Re: virus: who am I talking to?

Stephen Anfort (
Fri, 19 Apr 1996 14:34:41 -0600

At 02:39 PM 4/19/96 -0700, you wrote:
>This is a general request (in part because my mailer strips
>out all header identification except the subject and the fact
>that the message is from the Virus list): Please try to sign
>your messages, and please remember that you're addressing
>a list, not an individual. An unsigned message beginning
>"You wrote" leaves me thinking "no I didn't," and with no
>idea of whether various messages are coming from the
>same person.
>Vicki Rosenzweig
> ----------
>From: owner-virus
>To: virus
>Subject: Re: virus: Suggested Reading: suggested viewing
>Date: Friday, April 19, 1996 12:04PM
>At 11:05 AM 4/15/96 -0600, you wrote:
>> and
>>The Day The Universe Changed
>>by James Burke
>> Both these books combine history with a description of the impact of
>>technology on society/culture. The Day the Universe Changed analyzes
>>these topics by investigating the origins of several common but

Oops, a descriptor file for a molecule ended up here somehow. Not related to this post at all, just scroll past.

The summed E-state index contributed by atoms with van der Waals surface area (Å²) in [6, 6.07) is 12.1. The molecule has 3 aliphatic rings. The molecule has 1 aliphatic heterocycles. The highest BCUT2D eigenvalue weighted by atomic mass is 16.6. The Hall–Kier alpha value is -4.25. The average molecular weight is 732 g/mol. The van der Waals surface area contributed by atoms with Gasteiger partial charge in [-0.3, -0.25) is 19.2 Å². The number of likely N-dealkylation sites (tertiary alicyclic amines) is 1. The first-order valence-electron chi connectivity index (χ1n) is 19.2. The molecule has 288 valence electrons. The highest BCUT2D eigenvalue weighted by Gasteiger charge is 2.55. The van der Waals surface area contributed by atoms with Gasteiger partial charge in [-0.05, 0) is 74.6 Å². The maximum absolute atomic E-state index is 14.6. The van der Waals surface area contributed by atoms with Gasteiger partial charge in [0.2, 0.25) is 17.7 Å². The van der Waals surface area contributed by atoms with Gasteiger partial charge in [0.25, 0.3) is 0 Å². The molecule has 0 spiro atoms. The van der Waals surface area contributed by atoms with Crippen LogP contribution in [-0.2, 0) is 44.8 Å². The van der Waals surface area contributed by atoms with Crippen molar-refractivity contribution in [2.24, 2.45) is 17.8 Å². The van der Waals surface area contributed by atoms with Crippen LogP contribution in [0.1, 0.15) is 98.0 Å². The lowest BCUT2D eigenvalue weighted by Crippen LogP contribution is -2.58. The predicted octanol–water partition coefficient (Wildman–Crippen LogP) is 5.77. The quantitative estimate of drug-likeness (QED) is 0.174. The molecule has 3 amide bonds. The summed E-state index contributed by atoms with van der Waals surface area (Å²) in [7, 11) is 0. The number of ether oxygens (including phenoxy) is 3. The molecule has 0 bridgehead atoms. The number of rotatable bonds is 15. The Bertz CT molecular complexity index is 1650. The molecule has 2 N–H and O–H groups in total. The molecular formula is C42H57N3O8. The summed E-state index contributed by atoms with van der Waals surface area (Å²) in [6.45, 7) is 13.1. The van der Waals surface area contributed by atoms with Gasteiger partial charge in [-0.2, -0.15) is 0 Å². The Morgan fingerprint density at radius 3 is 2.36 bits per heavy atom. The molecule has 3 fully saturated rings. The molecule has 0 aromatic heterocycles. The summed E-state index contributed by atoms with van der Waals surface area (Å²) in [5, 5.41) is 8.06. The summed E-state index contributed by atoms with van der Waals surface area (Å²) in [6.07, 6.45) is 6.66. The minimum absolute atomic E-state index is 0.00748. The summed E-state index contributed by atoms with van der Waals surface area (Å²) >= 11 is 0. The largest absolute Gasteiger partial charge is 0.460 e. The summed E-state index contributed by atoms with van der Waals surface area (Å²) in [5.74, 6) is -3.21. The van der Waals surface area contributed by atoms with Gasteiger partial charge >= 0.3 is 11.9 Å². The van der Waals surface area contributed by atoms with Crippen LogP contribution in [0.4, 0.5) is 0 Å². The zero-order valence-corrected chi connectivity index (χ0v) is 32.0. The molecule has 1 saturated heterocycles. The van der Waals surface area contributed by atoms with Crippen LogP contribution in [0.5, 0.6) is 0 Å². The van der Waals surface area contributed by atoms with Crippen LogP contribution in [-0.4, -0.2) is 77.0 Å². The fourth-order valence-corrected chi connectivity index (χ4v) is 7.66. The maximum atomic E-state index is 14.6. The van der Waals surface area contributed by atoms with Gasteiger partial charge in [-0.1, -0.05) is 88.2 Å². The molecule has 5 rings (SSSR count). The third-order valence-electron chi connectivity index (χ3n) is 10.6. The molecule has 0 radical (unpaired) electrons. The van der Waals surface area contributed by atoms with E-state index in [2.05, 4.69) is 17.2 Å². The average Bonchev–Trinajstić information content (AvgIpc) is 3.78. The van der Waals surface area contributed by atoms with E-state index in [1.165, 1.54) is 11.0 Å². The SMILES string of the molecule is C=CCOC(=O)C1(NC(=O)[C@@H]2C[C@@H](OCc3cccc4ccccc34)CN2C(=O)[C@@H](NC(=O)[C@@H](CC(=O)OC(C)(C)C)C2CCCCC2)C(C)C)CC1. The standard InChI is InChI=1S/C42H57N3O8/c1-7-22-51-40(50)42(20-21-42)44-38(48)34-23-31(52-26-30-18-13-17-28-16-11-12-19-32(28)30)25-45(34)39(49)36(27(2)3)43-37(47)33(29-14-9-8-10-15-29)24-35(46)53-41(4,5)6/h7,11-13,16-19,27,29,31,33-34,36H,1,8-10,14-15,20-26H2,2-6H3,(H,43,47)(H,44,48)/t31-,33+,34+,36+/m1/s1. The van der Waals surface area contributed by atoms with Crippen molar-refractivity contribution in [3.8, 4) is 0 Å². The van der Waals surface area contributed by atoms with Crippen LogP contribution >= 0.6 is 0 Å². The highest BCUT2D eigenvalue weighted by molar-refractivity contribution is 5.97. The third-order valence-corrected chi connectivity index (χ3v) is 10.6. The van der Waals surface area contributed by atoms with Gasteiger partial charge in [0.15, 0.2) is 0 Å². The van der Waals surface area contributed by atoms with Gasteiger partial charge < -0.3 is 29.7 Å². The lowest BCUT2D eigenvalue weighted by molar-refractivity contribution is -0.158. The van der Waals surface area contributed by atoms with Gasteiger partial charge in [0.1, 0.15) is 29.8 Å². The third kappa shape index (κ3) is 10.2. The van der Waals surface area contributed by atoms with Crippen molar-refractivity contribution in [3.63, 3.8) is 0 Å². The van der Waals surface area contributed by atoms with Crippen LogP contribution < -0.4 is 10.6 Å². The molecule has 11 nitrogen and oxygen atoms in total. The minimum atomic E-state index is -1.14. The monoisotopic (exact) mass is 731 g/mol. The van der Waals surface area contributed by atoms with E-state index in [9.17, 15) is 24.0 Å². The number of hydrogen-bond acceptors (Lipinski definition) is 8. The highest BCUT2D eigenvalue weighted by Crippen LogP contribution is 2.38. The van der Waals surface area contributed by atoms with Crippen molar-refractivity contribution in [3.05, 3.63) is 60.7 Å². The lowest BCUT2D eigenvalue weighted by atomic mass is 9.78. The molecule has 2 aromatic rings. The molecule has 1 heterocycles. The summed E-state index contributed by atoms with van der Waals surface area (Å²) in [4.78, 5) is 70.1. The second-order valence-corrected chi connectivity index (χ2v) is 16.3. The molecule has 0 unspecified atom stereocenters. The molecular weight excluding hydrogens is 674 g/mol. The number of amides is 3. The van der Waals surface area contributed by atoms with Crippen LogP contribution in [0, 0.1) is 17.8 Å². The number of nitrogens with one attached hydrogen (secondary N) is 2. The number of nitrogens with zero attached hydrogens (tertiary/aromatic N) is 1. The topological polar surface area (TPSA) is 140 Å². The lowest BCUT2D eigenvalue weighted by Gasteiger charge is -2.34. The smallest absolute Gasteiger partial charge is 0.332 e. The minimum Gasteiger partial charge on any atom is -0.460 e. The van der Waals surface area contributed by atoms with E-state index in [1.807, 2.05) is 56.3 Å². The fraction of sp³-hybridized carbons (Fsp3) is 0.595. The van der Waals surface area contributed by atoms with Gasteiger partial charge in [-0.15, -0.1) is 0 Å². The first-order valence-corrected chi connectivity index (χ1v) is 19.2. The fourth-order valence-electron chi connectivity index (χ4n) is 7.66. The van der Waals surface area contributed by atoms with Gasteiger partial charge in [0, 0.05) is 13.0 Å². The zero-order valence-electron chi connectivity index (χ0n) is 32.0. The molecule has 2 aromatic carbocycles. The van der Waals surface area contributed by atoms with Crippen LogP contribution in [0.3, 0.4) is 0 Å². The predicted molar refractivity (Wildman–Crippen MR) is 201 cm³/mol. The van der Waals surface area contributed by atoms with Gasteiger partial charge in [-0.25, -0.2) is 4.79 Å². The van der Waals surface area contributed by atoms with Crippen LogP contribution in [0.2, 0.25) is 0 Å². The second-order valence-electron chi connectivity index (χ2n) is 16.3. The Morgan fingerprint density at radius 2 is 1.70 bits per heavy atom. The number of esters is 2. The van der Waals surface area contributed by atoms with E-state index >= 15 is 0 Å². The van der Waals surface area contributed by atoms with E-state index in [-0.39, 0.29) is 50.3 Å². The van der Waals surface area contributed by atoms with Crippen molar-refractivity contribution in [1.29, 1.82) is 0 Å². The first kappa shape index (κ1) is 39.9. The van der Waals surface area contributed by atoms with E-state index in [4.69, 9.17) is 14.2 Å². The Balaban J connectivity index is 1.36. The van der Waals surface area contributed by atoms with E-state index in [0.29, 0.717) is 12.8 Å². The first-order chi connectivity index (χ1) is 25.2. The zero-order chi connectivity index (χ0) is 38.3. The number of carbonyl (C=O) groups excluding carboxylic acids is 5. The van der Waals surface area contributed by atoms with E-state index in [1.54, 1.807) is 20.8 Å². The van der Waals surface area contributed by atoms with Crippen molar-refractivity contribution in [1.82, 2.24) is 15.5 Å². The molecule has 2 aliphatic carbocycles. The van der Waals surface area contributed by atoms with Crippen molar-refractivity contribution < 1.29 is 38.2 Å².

>>significant technological advances; computers, atomic weapons, the
>>printing press. His thesis is that these inventions literally "changed
>>the universe" it that they completely changed how people though about
>>the world. Very significant if combined with the concept of memetics
>> If you're interested in finding out what Burke thinks about things
>>can search for him in the WWW. There are usually several interviews and
>>papers to be found in order to give you a taste of his thinking and
>>rhetorical style. I consider Burke as inspiring an author in terms of
>>the aplicability and breadth of his ideas as Dawkins. If you've read
>>The Extendeded Phenotype then TDTUC is a must. The synthesis of the two
>>is dizzying in it's elegance and power in explaining trends in society.
>Also check it out the BBC television productions of both of these books
>(thats how I got turned onto Mr. Burke). I've seen them on the Learning
>Channel and on PBS at various times. I consider both of the series to be
>among the finest shows (let alone science shows) I've ever seen and I keep a
>videotape handy if I happen to run into them. Its very rare that you can
>watch something over and over again in the television medium and still get
>something more out of it everytime. The production values or excellent and
>the way that the nature of change is described is cohesive.
Sorry Vicki,

I am Stephen Anfort, we exchanged mail a little while back concerning the
winmail.dat extension on one of your messages in January I beleive.